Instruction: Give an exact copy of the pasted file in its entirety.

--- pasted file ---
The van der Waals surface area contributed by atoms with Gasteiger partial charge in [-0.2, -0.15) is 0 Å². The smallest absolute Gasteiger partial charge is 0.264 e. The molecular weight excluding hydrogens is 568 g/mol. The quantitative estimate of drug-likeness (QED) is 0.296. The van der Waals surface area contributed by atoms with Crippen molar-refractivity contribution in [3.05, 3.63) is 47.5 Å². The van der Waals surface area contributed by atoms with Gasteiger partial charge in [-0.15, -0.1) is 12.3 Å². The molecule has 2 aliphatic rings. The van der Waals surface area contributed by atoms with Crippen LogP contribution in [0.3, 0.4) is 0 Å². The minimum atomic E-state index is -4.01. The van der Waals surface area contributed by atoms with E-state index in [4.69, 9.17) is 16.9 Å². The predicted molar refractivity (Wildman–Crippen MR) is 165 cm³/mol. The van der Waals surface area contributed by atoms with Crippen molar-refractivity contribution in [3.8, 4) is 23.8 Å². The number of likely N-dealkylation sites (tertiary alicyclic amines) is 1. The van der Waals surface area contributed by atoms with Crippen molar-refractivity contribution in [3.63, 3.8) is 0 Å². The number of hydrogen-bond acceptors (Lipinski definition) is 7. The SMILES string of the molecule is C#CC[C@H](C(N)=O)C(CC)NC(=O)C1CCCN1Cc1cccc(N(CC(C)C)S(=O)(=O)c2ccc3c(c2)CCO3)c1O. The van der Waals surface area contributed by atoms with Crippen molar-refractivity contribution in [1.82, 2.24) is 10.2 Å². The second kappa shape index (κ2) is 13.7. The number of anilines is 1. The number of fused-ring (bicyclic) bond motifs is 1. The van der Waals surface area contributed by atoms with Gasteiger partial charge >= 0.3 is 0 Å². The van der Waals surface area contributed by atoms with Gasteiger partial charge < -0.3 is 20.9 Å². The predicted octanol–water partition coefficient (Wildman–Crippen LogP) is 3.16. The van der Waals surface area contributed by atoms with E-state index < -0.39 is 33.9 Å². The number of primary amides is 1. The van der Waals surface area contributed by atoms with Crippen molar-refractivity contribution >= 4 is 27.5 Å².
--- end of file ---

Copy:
The van der Waals surface area contributed by atoms with Gasteiger partial charge in [-0.2, -0.15) is 0 Å². The smallest absolute Gasteiger partial charge is 0.264 e. The molecular weight excluding hydrogens is 568 g/mol. The quantitative estimate of drug-likeness (QED) is 0.296. The van der Waals surface area contributed by atoms with Crippen molar-refractivity contribution in [3.05, 3.63) is 47.5 Å². The van der Waals surface area contributed by atoms with Gasteiger partial charge in [-0.15, -0.1) is 12.3 Å². The molecule has 2 aliphatic rings. The van der Waals surface area contributed by atoms with Crippen LogP contribution in [0.3, 0.4) is 0 Å². The minimum atomic E-state index is -4.01. The van der Waals surface area contributed by atoms with E-state index in [4.69, 9.17) is 16.9 Å². The predicted molar refractivity (Wildman–Crippen MR) is 165 cm³/mol. The van der Waals surface area contributed by atoms with Crippen molar-refractivity contribution in [3.8, 4) is 23.8 Å². The number of likely N-dealkylation sites (tertiary alicyclic amines) is 1. The van der Waals surface area contributed by atoms with Crippen molar-refractivity contribution in [3.63, 3.8) is 0 Å². The number of hydrogen-bond acceptors (Lipinski definition) is 7. The SMILES string of the molecule is C#CC[C@H](C(N)=O)C(CC)NC(=O)C1CCCN1Cc1cccc(N(CC(C)C)S(=O)(=O)c2ccc3c(c2)CCO3)c1O. The van der Waals surface area contributed by atoms with Crippen molar-refractivity contribution in [1.82, 2.24) is 10.2 Å². The second kappa shape index (κ2) is 13.7. The number of anilines is 1. The number of fused-ring (bicyclic) bond motifs is 1. The van der Waals surface area contributed by atoms with Gasteiger partial charge >= 0.3 is 0 Å². The van der Waals surface area contributed by atoms with Gasteiger partial charge < -0.3 is 20.9 Å². The predicted octanol–water partition coefficient (Wildman–Crippen LogP) is 3.16. The van der Waals surface area contributed by atoms with E-state index < -0.39 is 33.9 Å². The number of primary amides is 1. The van der Waals surface area contributed by atoms with Crippen molar-refractivity contribution >= 4 is 27.5 Å².